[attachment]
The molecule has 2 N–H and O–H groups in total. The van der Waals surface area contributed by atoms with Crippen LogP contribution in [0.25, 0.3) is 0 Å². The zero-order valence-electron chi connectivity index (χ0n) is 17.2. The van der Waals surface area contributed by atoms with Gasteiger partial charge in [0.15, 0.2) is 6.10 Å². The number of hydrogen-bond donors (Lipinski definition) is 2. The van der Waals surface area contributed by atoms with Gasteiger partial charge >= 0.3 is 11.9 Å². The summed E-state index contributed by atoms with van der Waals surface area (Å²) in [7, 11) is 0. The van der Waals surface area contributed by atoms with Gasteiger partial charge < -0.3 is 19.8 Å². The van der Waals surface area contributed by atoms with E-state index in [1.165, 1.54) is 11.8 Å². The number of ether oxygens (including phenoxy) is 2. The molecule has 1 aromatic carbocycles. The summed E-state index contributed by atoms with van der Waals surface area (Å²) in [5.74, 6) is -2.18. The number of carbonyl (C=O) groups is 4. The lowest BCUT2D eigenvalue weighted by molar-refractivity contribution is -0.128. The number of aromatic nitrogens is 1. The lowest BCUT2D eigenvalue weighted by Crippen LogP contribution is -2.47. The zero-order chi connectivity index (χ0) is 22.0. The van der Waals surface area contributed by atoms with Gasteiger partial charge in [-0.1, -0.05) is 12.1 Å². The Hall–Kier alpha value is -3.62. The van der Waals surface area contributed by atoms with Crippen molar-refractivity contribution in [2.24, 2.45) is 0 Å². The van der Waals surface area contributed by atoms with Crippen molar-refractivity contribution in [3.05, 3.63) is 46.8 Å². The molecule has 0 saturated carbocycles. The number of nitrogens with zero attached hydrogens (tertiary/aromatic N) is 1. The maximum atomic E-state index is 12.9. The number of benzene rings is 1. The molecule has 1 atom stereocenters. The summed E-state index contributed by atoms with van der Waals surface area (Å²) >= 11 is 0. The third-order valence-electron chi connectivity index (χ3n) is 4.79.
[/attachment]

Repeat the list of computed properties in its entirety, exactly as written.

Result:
The molecule has 2 N–H and O–H groups in total. The van der Waals surface area contributed by atoms with Crippen LogP contribution in [0.25, 0.3) is 0 Å². The zero-order valence-electron chi connectivity index (χ0n) is 17.2. The van der Waals surface area contributed by atoms with Gasteiger partial charge in [0.15, 0.2) is 6.10 Å². The number of hydrogen-bond donors (Lipinski definition) is 2. The van der Waals surface area contributed by atoms with Gasteiger partial charge >= 0.3 is 11.9 Å². The summed E-state index contributed by atoms with van der Waals surface area (Å²) in [7, 11) is 0. The van der Waals surface area contributed by atoms with Gasteiger partial charge < -0.3 is 19.8 Å². The van der Waals surface area contributed by atoms with E-state index in [1.165, 1.54) is 11.8 Å². The number of ether oxygens (including phenoxy) is 2. The molecule has 1 aromatic carbocycles. The summed E-state index contributed by atoms with van der Waals surface area (Å²) in [5.74, 6) is -2.18. The number of carbonyl (C=O) groups is 4. The lowest BCUT2D eigenvalue weighted by molar-refractivity contribution is -0.128. The number of aromatic nitrogens is 1. The lowest BCUT2D eigenvalue weighted by Crippen LogP contribution is -2.47. The zero-order chi connectivity index (χ0) is 22.0. The van der Waals surface area contributed by atoms with Gasteiger partial charge in [-0.1, -0.05) is 12.1 Å². The Hall–Kier alpha value is -3.62. The van der Waals surface area contributed by atoms with Crippen molar-refractivity contribution in [2.24, 2.45) is 0 Å². The van der Waals surface area contributed by atoms with Crippen molar-refractivity contribution in [3.05, 3.63) is 46.8 Å². The molecule has 0 saturated carbocycles. The number of nitrogens with zero attached hydrogens (tertiary/aromatic N) is 1. The maximum atomic E-state index is 12.9. The number of benzene rings is 1. The molecule has 1 atom stereocenters. The summed E-state index contributed by atoms with van der Waals surface area (Å²) >= 11 is 0. The third-order valence-electron chi connectivity index (χ3n) is 4.79.